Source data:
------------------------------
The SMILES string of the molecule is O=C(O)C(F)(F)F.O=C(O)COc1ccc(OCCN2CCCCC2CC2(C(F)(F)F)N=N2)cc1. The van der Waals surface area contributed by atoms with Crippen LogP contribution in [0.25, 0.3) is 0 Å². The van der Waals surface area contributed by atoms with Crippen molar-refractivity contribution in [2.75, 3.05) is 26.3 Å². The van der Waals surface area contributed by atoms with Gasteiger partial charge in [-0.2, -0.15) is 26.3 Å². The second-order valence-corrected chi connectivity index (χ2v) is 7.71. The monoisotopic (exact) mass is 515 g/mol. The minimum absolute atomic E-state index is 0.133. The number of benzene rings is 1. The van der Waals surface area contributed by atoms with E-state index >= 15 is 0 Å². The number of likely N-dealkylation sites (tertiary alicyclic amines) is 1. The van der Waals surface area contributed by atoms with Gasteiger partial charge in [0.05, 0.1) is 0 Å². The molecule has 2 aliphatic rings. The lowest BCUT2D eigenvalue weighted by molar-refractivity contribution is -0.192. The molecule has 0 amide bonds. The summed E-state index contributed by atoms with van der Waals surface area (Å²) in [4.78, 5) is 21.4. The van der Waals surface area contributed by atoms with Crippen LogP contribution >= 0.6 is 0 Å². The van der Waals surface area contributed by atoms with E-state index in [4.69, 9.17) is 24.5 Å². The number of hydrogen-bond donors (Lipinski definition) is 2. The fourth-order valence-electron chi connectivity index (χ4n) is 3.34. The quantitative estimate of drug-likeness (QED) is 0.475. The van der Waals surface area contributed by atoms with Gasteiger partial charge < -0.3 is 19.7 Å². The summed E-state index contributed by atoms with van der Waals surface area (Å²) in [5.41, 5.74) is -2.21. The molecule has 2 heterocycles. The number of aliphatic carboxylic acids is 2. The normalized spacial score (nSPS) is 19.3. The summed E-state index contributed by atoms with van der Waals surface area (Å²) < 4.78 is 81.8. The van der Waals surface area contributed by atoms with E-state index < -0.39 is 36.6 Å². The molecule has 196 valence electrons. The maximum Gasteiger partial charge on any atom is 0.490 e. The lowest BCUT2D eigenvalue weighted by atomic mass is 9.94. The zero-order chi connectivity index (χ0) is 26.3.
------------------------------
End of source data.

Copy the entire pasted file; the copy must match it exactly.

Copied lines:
The SMILES string of the molecule is O=C(O)C(F)(F)F.O=C(O)COc1ccc(OCCN2CCCCC2CC2(C(F)(F)F)N=N2)cc1. The van der Waals surface area contributed by atoms with Crippen LogP contribution in [0.25, 0.3) is 0 Å². The van der Waals surface area contributed by atoms with Crippen molar-refractivity contribution in [2.75, 3.05) is 26.3 Å². The van der Waals surface area contributed by atoms with Gasteiger partial charge in [-0.2, -0.15) is 26.3 Å². The second-order valence-corrected chi connectivity index (χ2v) is 7.71. The monoisotopic (exact) mass is 515 g/mol. The minimum absolute atomic E-state index is 0.133. The number of benzene rings is 1. The van der Waals surface area contributed by atoms with E-state index >= 15 is 0 Å². The number of likely N-dealkylation sites (tertiary alicyclic amines) is 1. The van der Waals surface area contributed by atoms with Gasteiger partial charge in [0.05, 0.1) is 0 Å². The molecule has 2 aliphatic rings. The lowest BCUT2D eigenvalue weighted by molar-refractivity contribution is -0.192. The molecule has 0 amide bonds. The summed E-state index contributed by atoms with van der Waals surface area (Å²) in [4.78, 5) is 21.4. The van der Waals surface area contributed by atoms with Crippen LogP contribution >= 0.6 is 0 Å². The van der Waals surface area contributed by atoms with E-state index in [4.69, 9.17) is 24.5 Å². The number of hydrogen-bond donors (Lipinski definition) is 2. The fourth-order valence-electron chi connectivity index (χ4n) is 3.34. The quantitative estimate of drug-likeness (QED) is 0.475. The van der Waals surface area contributed by atoms with Gasteiger partial charge < -0.3 is 19.7 Å². The summed E-state index contributed by atoms with van der Waals surface area (Å²) in [5.41, 5.74) is -2.21. The molecule has 2 heterocycles. The number of aliphatic carboxylic acids is 2. The normalized spacial score (nSPS) is 19.3. The summed E-state index contributed by atoms with van der Waals surface area (Å²) < 4.78 is 81.8. The van der Waals surface area contributed by atoms with E-state index < -0.39 is 36.6 Å². The molecule has 196 valence electrons. The maximum Gasteiger partial charge on any atom is 0.490 e. The lowest BCUT2D eigenvalue weighted by atomic mass is 9.94. The zero-order chi connectivity index (χ0) is 26.3.